When Sun Tzu covers the topic waging war in The Art of War, he makes a case against protracted warfare and notes the following. “So long as victory can be attained, stupid haste is preferable to clever dilatoriness.”
“Thus, though we have heard of stupid haste in war, cleverness has never been seen associated with long delays.”
To paraphrase one of his summary thoughts on waging war, Sun Tzu notes there is no instance of an army having benefitted from prolonged warfare.
To the army that is youth, we have been engaged in a protracted war and unless we change tact, victory shall remain evasive. For far too long, we have fought divided, fought with the wrong weaponry and fought without what Tzu calls, a commander.
A commander not to mean one made of flesh and bone but rather the virtues of wisdom, sincerity, benevolence, courage and strictness. Since time immemorial, the youth have fought using sporadic protests, deflated uprisings and unsustained riots; only morphing from the previous offline method to the now prevalent Online fetes of rage.
Whereas that has been our traditional weapon, we still remain divided and our commander nonexistent as we all indulge with insincerity, weak courage and an almost lack of strictness and high virtue.
But I am not discouraged, you shouldn’t be either; the youth are those guys! They rise quickly to a cause that has a vision. So how about we start by dipping our feet right in the kitchen. Can we, the army of youth, use our numbers, form a political party, build and centre it on ideology and for once give unto ourselves a platform that will give us space at the table?
For far too long we keep agonising of not having space at the table without looking inward. Looking inward is moving from agonising to organising around our numbers with vision, virtue, unity and courage of conviction. In doing so, we open ourselves to new tact and approach to this protracted war, one that will not bring forth victory without a change in strategy.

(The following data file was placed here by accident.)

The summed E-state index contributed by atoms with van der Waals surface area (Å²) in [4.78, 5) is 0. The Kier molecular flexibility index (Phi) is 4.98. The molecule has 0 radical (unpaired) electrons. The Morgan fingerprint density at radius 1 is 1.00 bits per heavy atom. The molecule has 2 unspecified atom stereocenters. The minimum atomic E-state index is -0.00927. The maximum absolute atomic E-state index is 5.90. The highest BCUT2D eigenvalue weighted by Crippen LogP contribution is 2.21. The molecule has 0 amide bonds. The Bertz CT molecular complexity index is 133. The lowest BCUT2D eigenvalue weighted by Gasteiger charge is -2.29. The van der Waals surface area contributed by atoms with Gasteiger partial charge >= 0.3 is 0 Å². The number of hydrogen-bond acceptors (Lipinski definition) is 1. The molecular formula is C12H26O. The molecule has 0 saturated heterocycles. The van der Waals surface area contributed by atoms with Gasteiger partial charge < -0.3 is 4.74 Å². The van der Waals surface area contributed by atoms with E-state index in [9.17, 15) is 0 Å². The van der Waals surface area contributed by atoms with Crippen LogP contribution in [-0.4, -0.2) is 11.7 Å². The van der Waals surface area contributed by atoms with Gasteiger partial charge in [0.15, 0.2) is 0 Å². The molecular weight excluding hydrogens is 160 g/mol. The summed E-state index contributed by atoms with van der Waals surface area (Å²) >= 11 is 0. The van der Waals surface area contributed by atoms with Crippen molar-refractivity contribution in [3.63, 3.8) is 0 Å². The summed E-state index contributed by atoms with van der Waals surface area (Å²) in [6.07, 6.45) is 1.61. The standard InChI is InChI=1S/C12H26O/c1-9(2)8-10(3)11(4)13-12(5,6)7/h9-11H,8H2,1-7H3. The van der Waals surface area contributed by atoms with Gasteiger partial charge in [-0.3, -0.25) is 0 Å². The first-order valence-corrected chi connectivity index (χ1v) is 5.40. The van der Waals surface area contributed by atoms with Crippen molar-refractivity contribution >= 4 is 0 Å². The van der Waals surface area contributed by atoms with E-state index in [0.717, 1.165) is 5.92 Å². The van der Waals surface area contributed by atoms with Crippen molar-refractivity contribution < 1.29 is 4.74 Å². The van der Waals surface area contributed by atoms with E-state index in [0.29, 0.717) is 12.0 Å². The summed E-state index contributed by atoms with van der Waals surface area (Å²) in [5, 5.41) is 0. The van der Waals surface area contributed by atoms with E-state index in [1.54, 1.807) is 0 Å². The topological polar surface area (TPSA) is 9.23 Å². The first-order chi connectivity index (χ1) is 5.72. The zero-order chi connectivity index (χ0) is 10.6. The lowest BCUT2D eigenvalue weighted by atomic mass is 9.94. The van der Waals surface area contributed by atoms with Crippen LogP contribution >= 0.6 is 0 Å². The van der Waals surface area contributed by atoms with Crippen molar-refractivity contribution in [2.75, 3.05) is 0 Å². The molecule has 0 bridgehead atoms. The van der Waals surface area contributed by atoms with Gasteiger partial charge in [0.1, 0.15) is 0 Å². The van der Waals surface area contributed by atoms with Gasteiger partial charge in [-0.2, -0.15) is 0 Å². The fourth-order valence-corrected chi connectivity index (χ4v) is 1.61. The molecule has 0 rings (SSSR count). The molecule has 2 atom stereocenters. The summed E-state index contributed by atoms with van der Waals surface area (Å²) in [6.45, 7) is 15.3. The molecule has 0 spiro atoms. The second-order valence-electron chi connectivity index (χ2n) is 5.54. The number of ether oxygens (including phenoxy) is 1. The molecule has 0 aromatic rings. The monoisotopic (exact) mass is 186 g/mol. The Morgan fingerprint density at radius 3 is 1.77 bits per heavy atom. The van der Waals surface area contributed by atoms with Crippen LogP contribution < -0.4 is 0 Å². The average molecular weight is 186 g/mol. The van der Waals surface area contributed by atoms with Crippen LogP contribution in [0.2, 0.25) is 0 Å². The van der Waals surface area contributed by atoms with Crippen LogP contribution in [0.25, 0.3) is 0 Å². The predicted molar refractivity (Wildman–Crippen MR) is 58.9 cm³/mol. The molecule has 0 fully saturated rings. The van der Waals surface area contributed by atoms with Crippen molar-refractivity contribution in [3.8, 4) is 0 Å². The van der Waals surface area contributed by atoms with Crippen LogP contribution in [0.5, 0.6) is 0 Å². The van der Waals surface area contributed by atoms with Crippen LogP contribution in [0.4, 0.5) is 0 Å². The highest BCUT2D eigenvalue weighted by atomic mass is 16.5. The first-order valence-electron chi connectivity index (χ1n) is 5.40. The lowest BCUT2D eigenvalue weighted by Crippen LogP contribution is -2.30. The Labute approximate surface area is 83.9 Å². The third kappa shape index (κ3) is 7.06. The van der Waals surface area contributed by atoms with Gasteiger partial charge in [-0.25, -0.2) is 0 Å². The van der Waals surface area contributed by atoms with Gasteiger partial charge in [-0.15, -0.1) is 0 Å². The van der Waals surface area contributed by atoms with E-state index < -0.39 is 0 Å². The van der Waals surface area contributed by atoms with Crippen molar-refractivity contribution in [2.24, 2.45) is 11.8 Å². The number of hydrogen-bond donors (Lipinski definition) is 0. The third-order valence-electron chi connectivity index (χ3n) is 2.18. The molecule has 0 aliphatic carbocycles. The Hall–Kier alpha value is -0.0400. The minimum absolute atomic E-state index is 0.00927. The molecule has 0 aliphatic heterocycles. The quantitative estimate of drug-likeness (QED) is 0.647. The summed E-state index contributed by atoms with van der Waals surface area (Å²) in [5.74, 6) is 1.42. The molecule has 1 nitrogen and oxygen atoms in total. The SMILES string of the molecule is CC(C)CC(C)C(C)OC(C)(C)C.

Guys, everything is political and has always been. Politics dictates what you can do and say, and what options you have in living your life. That be as it may, does it not bother you as youth as to the low participation levels in politics?
And don’t get me wrong. Yes, you have and do participate in elections and that’s cool. It is a vital element, but that only makes us participants in a process. The aim here is to get us to the driving seat. Can the youth not coalesce around ideology, resource mobilise using their numbers and form a formidable youth party that will establish a government based on solid and progressive principles?
I believe we can, I believe a victory is possible. Victory looks like a table where all are gathered, happy and catered for —inclusivity. A society where justice and fairness reign supreme — equity. A place where wastage of energy, efforts, money or time in producing the desired result will be the exception rather than the norm — efficiency.
Above all else, victory is that abiding spirit that will see us do all these things for our environmental, political and socio-economic well being not just for ourselves, but for all future generations — sustainability.
Youth, let us act now and remember Sun Tzu’s wise words: “Cleverness has never been seen associated with long delays”.
Tujipe Mwamko Mpya.
Chabala is the Partnerships director at My Leader Kenya